>  However, does not doing it put Favstar in breach of the API TOS?
> 5e: You may not use Twitter Content or other data collected from end users
> > of your Client to create or maintain a separate status update or social
> > network database or service.
> *Interpretation re 5e - please confirm:* It's okay for me to collect a
> 'status update' from the user, and to send it as content to Twitter,
> Facebook, and Tumblr all at once.  It's also okay for me to pull content
> from all of those social networks and display them on Favstar, a Twitter
> client.  However, it's not okay for me to start tracking 'Favstar Status
> Updates' as something the user could post without requiring them to publish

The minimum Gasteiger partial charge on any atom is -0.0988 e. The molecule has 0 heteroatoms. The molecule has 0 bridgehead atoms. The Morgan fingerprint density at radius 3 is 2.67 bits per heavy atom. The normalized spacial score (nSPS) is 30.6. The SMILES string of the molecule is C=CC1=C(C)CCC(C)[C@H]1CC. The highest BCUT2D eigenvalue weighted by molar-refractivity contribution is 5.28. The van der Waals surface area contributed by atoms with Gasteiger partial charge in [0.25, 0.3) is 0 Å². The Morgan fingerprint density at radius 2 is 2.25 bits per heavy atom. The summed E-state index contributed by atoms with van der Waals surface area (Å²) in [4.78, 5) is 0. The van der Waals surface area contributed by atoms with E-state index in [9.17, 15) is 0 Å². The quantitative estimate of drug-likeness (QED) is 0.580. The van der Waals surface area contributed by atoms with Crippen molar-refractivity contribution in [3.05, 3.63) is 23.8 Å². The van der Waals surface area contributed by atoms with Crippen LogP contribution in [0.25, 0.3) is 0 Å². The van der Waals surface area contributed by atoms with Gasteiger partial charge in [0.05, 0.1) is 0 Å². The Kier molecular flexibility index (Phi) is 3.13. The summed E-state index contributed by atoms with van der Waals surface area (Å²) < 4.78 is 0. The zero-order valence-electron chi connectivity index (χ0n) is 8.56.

> their content elsewhere.
> *Question re 5e:* I'm not permitted to create a social network service from
> data I collect from end users of my client (Favstar).  Is the Tweet of the
> Day feature I offer a social network service?
> *Question re 5e:* I have many new features that I plan to introduce to
> Favstar in 2011.  How do I determine whether they will put me in breach of
> 5e?  Can you make it a little clearer what constitutes a 'separate status
> update database/service or separate social network database/service'.
>  Please?
> Thanks for taking the time to read through all of this.  I look forward to
> receiving your reply and having my concerns put to rest.
> Regards,
> Tim.